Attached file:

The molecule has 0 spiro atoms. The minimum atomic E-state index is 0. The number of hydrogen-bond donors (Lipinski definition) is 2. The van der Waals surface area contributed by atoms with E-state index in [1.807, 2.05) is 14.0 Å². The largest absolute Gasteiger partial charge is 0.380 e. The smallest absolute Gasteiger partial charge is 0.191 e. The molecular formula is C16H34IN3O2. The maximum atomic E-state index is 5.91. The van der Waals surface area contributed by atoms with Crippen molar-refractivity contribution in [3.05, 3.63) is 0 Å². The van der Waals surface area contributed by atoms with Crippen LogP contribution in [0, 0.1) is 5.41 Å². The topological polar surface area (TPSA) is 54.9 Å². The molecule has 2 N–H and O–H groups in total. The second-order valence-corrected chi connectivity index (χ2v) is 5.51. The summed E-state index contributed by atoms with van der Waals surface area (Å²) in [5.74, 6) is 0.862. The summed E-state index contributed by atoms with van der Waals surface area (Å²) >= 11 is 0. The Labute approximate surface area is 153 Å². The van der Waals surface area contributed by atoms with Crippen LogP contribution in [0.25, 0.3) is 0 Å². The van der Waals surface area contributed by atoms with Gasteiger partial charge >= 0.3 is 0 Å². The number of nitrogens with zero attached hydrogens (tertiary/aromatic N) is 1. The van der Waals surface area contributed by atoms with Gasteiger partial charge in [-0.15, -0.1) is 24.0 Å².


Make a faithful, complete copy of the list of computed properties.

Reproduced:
The molecule has 0 spiro atoms. The minimum atomic E-state index is 0. The number of hydrogen-bond donors (Lipinski definition) is 2. The van der Waals surface area contributed by atoms with E-state index in [1.807, 2.05) is 14.0 Å². The largest absolute Gasteiger partial charge is 0.380 e. The smallest absolute Gasteiger partial charge is 0.191 e. The molecular formula is C16H34IN3O2. The maximum atomic E-state index is 5.91. The van der Waals surface area contributed by atoms with Crippen molar-refractivity contribution in [3.05, 3.63) is 0 Å². The van der Waals surface area contributed by atoms with Crippen LogP contribution in [0, 0.1) is 5.41 Å². The topological polar surface area (TPSA) is 54.9 Å². The molecule has 2 N–H and O–H groups in total. The second-order valence-corrected chi connectivity index (χ2v) is 5.51. The summed E-state index contributed by atoms with van der Waals surface area (Å²) in [5.74, 6) is 0.862. The summed E-state index contributed by atoms with van der Waals surface area (Å²) >= 11 is 0. The Labute approximate surface area is 153 Å². The van der Waals surface area contributed by atoms with Crippen LogP contribution in [0.25, 0.3) is 0 Å². The van der Waals surface area contributed by atoms with Gasteiger partial charge >= 0.3 is 0 Å². The number of nitrogens with zero attached hydrogens (tertiary/aromatic N) is 1. The van der Waals surface area contributed by atoms with Gasteiger partial charge in [-0.15, -0.1) is 24.0 Å².